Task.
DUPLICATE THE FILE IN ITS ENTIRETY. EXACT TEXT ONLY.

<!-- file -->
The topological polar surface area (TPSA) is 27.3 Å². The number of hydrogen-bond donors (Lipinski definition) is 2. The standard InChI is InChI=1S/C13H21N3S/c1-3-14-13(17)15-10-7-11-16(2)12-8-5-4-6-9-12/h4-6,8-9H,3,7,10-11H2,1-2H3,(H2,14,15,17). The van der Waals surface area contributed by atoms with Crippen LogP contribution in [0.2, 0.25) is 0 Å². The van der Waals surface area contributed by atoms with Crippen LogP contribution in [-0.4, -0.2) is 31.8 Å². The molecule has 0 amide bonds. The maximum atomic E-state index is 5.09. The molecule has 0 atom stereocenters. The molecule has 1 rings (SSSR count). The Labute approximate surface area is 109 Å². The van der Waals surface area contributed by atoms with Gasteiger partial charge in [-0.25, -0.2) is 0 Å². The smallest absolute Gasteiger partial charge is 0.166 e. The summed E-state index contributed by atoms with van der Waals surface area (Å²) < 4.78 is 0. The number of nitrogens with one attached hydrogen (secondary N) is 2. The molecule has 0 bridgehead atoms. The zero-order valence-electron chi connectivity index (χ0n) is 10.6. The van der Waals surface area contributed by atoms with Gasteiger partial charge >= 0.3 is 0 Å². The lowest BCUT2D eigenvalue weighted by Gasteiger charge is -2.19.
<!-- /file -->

The topological polar surface area (TPSA) is 27.3 Å². The number of hydrogen-bond donors (Lipinski definition) is 2. The standard InChI is InChI=1S/C13H21N3S/c1-3-14-13(17)15-10-7-11-16(2)12-8-5-4-6-9-12/h4-6,8-9H,3,7,10-11H2,1-2H3,(H2,14,15,17). The van der Waals surface area contributed by atoms with Crippen LogP contribution in [0.2, 0.25) is 0 Å². The van der Waals surface area contributed by atoms with Crippen LogP contribution in [-0.4, -0.2) is 31.8 Å². The molecule has 0 amide bonds. The maximum atomic E-state index is 5.09. The molecule has 0 atom stereocenters. The molecule has 1 rings (SSSR count). The Labute approximate surface area is 109 Å². The van der Waals surface area contributed by atoms with Gasteiger partial charge in [-0.25, -0.2) is 0 Å². The smallest absolute Gasteiger partial charge is 0.166 e. The summed E-state index contributed by atoms with van der Waals surface area (Å²) < 4.78 is 0. The number of nitrogens with one attached hydrogen (secondary N) is 2. The molecule has 0 bridgehead atoms. The zero-order valence-electron chi connectivity index (χ0n) is 10.6. The van der Waals surface area contributed by atoms with Gasteiger partial charge >= 0.3 is 0 Å². The lowest BCUT2D eigenvalue weighted by Gasteiger charge is -2.19.